AG: “No, not me. Well, yes, but I mean not armed threat. There have been attempts to set me up to put me in jail by the narcotics bureau back in the sixties, and I’ve been put on subversive lists and strip-searched when I come in and out of the country. But Leary—they had him in the slam for four years, and nobody knows what happened to him there. They used a lot of double agents on him over the years. And he got terrible treatment by Gordon Liddy. [G. Gordon Liddy was the chief operative for President Richard Nixon’s White House Plumbers unit. Liddy masterminded the first break-in of the Democratic National Committee headquarters in the Watergate building in 1972. Liddy’s radio talk show is now syndicated in 160 markets and on both Sirius Satellite Radio and XM Satellite Radio stations. He has also been a guest panelist for Fox News Channel.] Liddy got his career started by prosecuting and persecuting Leary illegally. He went to Algeria where he was in the company of Eldridge Cleaver, and there were black CIA agents and agent provocateurs in Cleaver’s drawing room, according to The New York Times and the Church Committee Report.

“I don’t think people realize how enormous the effect of secret agents was in keeping disinformation going and discrediting the anti-war movement.

“I read in the paper that this whole White Paper about communist guns to El Salvador is a huge disinformation, which if so, is a scandal of tremendous proportions. That’s what they did in Vietnam—fabricated blood baths. Now, in El Salvador, we don’t want them to go communist, but, by opposing them and by cutting off aid, we’re going to drive them into communist hands, and they don’t want to go communist, but we’re acting so paranoid and like such bullies that we’re making it impossible for them to get rid of their dictatorship without communist help, and then we’re accusing them of having communist help.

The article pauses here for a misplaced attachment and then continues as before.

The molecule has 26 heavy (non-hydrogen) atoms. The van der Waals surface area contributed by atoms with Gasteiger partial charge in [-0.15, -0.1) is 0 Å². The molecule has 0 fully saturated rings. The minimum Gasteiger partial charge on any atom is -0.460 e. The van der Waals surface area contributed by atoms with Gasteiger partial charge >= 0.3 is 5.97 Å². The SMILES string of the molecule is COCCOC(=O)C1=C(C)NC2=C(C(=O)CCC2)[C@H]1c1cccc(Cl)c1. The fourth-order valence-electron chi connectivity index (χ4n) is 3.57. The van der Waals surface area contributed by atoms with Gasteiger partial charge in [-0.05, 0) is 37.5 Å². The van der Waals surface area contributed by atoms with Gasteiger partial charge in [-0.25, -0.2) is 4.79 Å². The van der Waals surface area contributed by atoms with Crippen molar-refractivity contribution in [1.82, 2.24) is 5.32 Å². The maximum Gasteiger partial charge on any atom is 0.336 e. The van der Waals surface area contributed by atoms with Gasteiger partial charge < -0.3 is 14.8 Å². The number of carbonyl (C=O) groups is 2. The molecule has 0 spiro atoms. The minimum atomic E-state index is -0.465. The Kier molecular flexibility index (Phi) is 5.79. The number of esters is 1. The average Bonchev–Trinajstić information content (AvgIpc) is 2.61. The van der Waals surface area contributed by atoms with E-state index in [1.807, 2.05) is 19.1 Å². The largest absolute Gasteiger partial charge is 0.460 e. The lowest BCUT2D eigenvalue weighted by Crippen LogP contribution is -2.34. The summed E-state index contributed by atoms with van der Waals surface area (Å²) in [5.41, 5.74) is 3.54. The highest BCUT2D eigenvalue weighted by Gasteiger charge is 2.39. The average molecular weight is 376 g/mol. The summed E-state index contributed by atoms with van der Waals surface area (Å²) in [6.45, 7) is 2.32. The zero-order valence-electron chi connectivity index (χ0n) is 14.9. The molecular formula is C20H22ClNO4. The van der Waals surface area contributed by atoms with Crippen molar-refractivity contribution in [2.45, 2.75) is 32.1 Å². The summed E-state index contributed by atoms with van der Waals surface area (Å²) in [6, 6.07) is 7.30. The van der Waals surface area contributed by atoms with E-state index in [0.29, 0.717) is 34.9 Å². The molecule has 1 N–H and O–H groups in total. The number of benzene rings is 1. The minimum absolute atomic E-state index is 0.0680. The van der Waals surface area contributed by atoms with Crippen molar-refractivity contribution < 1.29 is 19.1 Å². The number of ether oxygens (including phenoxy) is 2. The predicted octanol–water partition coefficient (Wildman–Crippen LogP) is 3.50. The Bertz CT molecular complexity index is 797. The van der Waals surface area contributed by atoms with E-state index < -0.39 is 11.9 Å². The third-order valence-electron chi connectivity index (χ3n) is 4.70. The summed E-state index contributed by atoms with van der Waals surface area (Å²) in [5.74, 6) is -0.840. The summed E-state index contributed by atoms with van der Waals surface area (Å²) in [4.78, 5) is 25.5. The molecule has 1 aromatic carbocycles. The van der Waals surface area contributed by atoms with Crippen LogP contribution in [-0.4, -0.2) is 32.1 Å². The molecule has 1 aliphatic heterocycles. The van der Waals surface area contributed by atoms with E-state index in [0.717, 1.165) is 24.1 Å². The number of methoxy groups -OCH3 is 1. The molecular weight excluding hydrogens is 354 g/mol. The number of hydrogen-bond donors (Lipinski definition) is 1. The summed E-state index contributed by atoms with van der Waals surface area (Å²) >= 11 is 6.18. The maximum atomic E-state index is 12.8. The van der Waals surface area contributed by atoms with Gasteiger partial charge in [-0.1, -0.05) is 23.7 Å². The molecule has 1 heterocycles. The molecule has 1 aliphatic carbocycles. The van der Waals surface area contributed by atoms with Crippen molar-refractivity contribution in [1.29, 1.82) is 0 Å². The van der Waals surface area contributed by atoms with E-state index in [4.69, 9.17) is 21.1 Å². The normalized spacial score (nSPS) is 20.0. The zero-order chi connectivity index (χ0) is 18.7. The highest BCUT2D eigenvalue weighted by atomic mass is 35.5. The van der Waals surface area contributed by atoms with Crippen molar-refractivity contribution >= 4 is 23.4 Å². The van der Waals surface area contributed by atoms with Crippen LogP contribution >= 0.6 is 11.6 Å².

“Most of the mail going to the White House is against the Haig policy. There’s a basic difference between traditional American constitutional principles and ideals, and the heavy autocracy that the United States is promoting in El Salvador. There’s a basic conflict and flaw and schizoid split in the entire philosophy of the conservatives. They’re saying, get the government off our back but they’re putting more government on our backs in the form of secret police and army. They’re saying, cut the budget but they’re expending the public debt in order to feed the military.

“I think they’ll be voted out in the next election. They’re already discredited by their own behavior. They only way they could stay in power is if they were able to get a police state going, to deny people the right to vote, or so overwhelm the media with government-subsidized propaganda that people get completely confused.

“They made a big media deal about the hostages, and they followed with a big media deal about El Salvador. Then the media got on to it and began real reporting, which is to say that most of the mass assassinations in El Salvador were done by our own [installed] right wing, U.S.-armed government. Then the White House began saying, you guys are paying too much attention to El Salvador. What if they got on this trip to say the media is trying to discredit the government and the media’s all wrong about El Salvador and there should be some censorship?

“There are liars and creeps and bunglers on both sides, so the only thing you can do is not get tangled in everybody’s rationalizations, including your own. And for that I would recommend meditation practice to get untangled from your own rationalizations, and that’s why I’m around Naropa Institute, trying to bridge the gap between poetry and meditation practice. That seems to make more sense than getting into fights with Reagan or the communists or the leftists or the rightists.”